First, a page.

Figure 3. Non 64- and 64-bit malware distribution

    Spear phishing is still the most seen entry point for targeted attacks. These email messages use relevant-sounding subjects that trick users into opening it and the file attachments therein that serve as malware carriers.  In our 2014 prediction, we noted that mobile devices will also be leveraged by threat actors to gain entry to networks.

    Custom Defense against Targeted Attacks

    Although targeted attacks are difficult to detect, this task can be made easier with solutions that use advanced threat detection technology that can detect, analyze, and respond to attacks that traditional antivirus signature-based solutions and blacklisting are not capable of.

    Targeted attacks often leave traces that can serve as indicators of compromise. As such, enterprises and large organizations are encouraged to build their own threat intelligence capability, which they can incorporate into their own existing security solutions.

    For more details on the trends in targeted attacks in the second half of 2013, read the full report here.

     To get the latest news on targeted attacks, visit Threat Intelligence Resources – Targeted Attacks. 

     
    Posted in Targeted Attacks | Comments Off



    Patch-Tuesday_grayThis February, Microsoft released 12 security bulletins addressing 57 vulnerabilities. Out of the security updates, 5 are tagged Critical and the rest rated as Important.

    One of the notable advisories for this round is (MS13-009) Cumulative Security Update for Internet Explorer (2792100), which covers the vulnerabilities in Internet Explorer. These vulnerabilities affecting all versions of IE, which include the latest version IE 10 on Windows 8 and Windows RT, could lead to remote code execution. The other notable Critical-rate updates are MS13-011 and MS13-012, which affect Microsoft Exchange and Microsoft Windows and can allow a potential attacker to execute any malicious commands onto the vulnerable system.

    Users should immediately apply patches, whenever possible, for these vulnerabilities. Trend Micro Deep Security and OfficeScan with Intrusion Defense Firewall (IDF) plugin users are protected from any attacks that may leverage these vulnerabilities. For more information on the bulletins and corresponding Trend Micro solutions, visit the Threat Encyclopedia Page.

    Read the rest of this entry »

     
    Posted in Vulnerabilities | Comments Off



    Microsoft has recently released a patch to address the zero-day exploit affecting certain versions of Internet Explorer. The said exploit was found to be hosted on the compromised Council on Foreign Relations website. When exploited, this IE vulnerability could allow attackers to execute arbitrary codes thus compromising the security of the systems. In addition, this vulnerability only affected older versions of Internet Explorer (i.e. 6, 7, and 8). Internet Explorer versions 9 and 10 are not affected. Initially, Microsoft has provided workarounds until the patch was released yesterday.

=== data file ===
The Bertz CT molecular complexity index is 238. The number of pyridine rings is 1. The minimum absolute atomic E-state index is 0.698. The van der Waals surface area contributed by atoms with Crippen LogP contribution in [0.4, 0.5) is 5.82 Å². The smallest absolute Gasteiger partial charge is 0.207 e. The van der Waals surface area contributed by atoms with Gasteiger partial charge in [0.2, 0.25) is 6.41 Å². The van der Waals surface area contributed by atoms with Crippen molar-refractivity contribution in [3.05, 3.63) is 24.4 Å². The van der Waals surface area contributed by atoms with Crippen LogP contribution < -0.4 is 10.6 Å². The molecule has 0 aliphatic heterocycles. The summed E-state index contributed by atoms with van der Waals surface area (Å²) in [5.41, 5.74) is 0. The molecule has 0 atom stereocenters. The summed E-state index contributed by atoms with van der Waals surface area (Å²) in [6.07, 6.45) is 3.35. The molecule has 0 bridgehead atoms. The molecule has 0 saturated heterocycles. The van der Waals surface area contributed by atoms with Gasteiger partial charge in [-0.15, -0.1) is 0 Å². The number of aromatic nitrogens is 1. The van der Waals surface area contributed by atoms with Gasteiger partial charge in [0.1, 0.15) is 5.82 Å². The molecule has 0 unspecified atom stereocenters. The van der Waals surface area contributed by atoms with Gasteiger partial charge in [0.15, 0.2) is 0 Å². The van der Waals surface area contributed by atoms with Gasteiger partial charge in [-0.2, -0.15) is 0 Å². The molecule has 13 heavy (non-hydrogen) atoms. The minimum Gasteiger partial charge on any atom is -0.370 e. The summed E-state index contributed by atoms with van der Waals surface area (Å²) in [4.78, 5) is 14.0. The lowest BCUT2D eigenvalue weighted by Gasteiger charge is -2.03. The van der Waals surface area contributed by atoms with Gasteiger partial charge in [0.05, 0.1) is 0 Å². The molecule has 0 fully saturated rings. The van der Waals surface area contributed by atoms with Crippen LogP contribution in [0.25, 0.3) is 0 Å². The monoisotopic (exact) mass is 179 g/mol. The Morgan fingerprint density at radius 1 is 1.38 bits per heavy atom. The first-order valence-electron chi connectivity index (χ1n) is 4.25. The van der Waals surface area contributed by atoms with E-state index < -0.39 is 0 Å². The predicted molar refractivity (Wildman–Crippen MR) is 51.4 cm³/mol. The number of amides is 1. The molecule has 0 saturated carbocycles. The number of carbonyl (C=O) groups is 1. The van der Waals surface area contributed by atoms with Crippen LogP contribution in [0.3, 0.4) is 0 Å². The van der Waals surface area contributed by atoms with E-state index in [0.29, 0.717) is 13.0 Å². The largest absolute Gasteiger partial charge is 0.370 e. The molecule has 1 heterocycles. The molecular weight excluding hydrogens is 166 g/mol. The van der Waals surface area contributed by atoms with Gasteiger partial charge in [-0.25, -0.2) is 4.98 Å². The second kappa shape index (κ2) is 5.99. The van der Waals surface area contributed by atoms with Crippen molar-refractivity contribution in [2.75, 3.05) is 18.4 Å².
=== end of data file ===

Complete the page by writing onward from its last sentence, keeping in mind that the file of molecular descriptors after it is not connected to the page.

On the other hand, last week we also received reports of a zero-day exploit which affected Java. The said exploit was used by cybercriminal toolkits such as Blackhole Exploit Kit (BHEK) and Cool Exploit Kit (CEK) respectively. Based on our investigation, the exploit code (detected as JAVA_EXPLOIT.RG) leads to the download of REVETON malware or police ransomware.  In response to this zero-day exploit, Java has issued a software update. Prior to this release, the U.S. Department of Homeland Security has recommended users to disable Java on their web browsers to armor their systems against attacks leveraging this.

    Read the rest of this entry »

     
    Posted in Vulnerabilities | Comments Off



    A new zero-day exploit in Java has been found in the wild. Currently, this exploit is being used by toolkits like the Blackhole Exploit Kit (BHEK) and the Cool Exploit Kit (CEK).

    CEK is the creation of the same author responsible for Blackhole Exploit Kit. It appears to be a high-end version of the more accessible BHEK. Zero-day exploits are first incorporated into CEK and only added into BHEK once they have been disclosed. It has been reported that CEK was being used to distribute ransomware, particularly Reveton variants.

    Currently, we detect the exploits as JAVA_EXPLOIT.RG, with the sites that load this exploit code detected as HTML_EXPLOIT.RG. The Reveton payloads are detected as TROJ_REVETON.RG and TROJ_REVETON.RJ.

    Read the rest of this entry »

     
    Posted in Exploits, Vulnerabilities | Comments Off